You should know that my ego is huge. Really huge. Bigger than yours. It’s probably the biggest (and most handsome) ego out there.

And that’s great, because I’m a writer. But it’s also terrible, because I’m a writer.

Ego is something we’re taught to suppress. We’re trained from a young age that humility is a virtue to strive for, and ego will get us in trouble. Ego is the root of bad decisions, right? It blinds us to the truth by keeping our focus on our attributes and successes.

The problem I have with this philosophy is that ego is inherently tied to self-confidence, and by suppressing it, we’re subconsciously telling ourselves that we shouldn’t be proud of, or confident in, the things we’re best at.

Humility is a great trait to foster, but so is ego. It’s important – in everything we do – to have a healthy balance of both.

Why Ego is Important

I’m lucky. As a marketer, I get to pair art and business. I get to produce creatively, but strategize analytically.

Being a creator in a business setting comes with a great deal of natural humility. You’re given a constant stream of criticism; both constructive and otherwise. This is hard to get used to, but it’s important. It thickens your skin, but it also makes you a better producer. I look at marketing collateral I created a few years ago with no short supply of embarrassment. I’ve been criticized and critiqued in everything I do over the last several years, and because of that, I’m a much better writer, thinker, and creator. I’m sure that in another five years, I’ll look back at what I’m doing now and think “what the hell was wrong with me?”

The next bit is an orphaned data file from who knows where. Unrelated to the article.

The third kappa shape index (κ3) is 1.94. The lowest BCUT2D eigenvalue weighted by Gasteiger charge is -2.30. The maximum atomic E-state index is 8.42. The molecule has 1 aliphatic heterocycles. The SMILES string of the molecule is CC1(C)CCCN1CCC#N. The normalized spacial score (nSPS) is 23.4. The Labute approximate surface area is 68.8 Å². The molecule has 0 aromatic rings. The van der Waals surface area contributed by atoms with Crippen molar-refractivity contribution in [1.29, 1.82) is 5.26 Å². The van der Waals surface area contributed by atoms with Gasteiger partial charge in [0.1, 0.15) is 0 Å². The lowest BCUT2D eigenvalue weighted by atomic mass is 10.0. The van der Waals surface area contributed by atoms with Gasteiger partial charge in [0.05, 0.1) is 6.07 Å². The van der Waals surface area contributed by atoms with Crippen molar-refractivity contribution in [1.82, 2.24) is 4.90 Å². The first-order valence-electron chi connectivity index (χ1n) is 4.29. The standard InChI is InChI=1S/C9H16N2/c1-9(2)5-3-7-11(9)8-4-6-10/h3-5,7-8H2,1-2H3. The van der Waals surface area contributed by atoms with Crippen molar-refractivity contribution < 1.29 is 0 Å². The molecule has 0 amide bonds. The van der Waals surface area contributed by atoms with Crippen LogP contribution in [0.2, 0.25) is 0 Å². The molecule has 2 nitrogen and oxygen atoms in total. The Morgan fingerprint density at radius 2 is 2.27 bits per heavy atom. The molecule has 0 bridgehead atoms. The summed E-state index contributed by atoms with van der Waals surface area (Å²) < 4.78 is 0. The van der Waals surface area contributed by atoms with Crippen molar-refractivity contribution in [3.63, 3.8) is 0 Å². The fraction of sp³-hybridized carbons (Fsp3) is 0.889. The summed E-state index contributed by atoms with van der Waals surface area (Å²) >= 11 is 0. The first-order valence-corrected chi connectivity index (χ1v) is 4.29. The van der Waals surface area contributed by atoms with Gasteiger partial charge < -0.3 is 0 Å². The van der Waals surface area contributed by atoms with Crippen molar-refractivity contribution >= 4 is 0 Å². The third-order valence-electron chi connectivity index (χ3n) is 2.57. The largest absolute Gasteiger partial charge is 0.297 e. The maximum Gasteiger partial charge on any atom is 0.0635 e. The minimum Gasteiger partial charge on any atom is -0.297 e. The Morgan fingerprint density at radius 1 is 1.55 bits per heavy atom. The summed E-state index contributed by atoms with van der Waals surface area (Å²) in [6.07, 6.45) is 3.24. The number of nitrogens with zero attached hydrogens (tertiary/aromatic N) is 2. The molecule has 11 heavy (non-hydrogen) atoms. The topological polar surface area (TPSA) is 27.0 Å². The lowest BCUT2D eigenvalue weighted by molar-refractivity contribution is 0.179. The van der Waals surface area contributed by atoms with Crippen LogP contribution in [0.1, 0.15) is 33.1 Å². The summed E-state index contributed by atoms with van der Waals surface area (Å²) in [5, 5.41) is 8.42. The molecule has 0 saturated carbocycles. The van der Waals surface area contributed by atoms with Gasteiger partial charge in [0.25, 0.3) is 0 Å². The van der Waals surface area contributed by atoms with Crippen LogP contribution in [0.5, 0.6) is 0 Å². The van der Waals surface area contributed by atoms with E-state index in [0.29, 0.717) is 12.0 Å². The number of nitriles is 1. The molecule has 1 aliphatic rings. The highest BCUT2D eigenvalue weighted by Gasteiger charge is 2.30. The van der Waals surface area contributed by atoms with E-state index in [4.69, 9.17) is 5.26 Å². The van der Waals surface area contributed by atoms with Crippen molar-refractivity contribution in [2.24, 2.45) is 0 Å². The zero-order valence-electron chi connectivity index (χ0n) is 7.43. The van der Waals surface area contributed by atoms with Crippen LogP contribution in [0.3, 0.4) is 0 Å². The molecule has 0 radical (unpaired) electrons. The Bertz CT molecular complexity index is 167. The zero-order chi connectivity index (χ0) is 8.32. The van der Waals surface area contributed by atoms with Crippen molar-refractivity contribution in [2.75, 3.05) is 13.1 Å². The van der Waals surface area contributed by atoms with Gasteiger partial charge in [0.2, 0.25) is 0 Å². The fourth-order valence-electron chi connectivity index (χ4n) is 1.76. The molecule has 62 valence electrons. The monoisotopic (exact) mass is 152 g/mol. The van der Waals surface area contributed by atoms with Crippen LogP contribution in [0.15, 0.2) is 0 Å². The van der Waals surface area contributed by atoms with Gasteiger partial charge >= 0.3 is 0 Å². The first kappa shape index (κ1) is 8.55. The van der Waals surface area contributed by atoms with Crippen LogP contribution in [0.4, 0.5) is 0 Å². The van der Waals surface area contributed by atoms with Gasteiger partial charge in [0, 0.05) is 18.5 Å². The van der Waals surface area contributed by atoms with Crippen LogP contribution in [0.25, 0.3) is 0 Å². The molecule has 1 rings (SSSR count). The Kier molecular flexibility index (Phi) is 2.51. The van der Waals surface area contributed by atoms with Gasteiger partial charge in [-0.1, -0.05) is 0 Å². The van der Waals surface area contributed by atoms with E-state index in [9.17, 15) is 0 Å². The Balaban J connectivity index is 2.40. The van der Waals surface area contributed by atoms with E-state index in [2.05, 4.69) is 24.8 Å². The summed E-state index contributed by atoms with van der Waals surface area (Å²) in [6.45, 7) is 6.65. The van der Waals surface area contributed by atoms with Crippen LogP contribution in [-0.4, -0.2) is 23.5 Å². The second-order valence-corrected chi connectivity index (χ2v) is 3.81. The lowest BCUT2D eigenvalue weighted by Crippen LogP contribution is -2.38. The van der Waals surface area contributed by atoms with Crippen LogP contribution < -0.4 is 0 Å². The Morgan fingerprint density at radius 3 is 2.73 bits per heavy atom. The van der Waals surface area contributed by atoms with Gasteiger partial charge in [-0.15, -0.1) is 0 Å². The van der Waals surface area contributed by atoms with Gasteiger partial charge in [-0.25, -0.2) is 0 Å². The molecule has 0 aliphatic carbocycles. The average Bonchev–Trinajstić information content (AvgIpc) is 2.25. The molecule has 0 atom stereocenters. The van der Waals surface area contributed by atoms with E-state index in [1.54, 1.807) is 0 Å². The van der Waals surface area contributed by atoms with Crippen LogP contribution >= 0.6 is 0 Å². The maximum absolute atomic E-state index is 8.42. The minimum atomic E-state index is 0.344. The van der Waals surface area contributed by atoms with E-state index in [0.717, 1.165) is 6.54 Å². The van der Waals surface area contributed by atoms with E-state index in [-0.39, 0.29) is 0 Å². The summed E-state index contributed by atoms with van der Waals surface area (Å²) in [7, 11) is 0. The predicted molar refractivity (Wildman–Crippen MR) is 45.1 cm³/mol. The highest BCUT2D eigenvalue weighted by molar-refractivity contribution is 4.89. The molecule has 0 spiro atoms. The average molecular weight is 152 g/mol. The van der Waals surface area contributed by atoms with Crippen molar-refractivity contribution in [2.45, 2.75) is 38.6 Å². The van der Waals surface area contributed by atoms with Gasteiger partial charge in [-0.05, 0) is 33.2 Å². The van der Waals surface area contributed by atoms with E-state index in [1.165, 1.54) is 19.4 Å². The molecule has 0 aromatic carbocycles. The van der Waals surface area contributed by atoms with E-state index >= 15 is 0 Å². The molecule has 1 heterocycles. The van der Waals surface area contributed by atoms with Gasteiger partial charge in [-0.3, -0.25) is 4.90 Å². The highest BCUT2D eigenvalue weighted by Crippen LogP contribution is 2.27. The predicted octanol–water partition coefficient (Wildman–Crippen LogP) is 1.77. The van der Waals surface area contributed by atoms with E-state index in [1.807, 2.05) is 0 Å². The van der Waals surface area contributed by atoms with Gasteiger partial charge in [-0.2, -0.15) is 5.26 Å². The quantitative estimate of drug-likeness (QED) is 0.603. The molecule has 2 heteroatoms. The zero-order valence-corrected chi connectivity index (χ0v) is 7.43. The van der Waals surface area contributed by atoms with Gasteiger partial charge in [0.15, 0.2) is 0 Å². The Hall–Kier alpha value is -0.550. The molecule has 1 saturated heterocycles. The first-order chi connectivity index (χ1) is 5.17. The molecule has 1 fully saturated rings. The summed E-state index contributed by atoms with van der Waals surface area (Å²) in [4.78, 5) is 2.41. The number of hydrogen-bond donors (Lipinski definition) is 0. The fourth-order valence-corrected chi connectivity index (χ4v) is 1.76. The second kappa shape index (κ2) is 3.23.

And that’s where the ego comes in. It’s completely necessary. Without it, we’d just give up. No one can put as much thought, creativity, and effort into a project as you do in a business setting without having an emotional emotional connection to it.

Whether you’re a CMO working on a presentation deck for your quarterly board meeting, or a content writer outlining your newest ebook, you want it to be the best, and because of that, when you finally ship it; it’s the best.

You’re goddamn right it’s the best! You know that because you do the best work in your industry, and you’d put it up against anyone in the business. You’re creative and look at things in a different way than everyone else and this project shows that because you absolutely crushed it.

If you don’t feel that way, maybe you’re in the wrong line of work. Maybe it’s time to find something that you do take that kind of irrational pride in. You should have a big ego about what you do. It’s what you do!

Why Humility is Important

Ego is tied to self-confidence, but many times, it’s there as a mechanism to protect us from low self-esteem. Most of us with big egos are terrified of failure, and that’s where humility comes in.

I’m very familiar with humility. As a marketer who works for a company that makes marketing software, I get to learn from some of the most successful and creative marketers in the industry.

This is humbling, because my content (you remember, the stuff that I know is the best out there) is constantly being shown up by someone who’s been doing it longer, better, and more creatively.

I’m well aware of how much I still need to grow, and that’s humbling. I want to be as good as them. Hell, I want to be better than them. I know I can, and I know I will…because I have a massive ego.

My confidence might be misplaced, but that’s what keeps me hungry, creative, and eager to learn.

Without that humility, I wouldn’t know how much I need to grow to be as good as my ego tells me I am…and without that ego, I’d be as average as everyone else…and the thought of that is terrifying.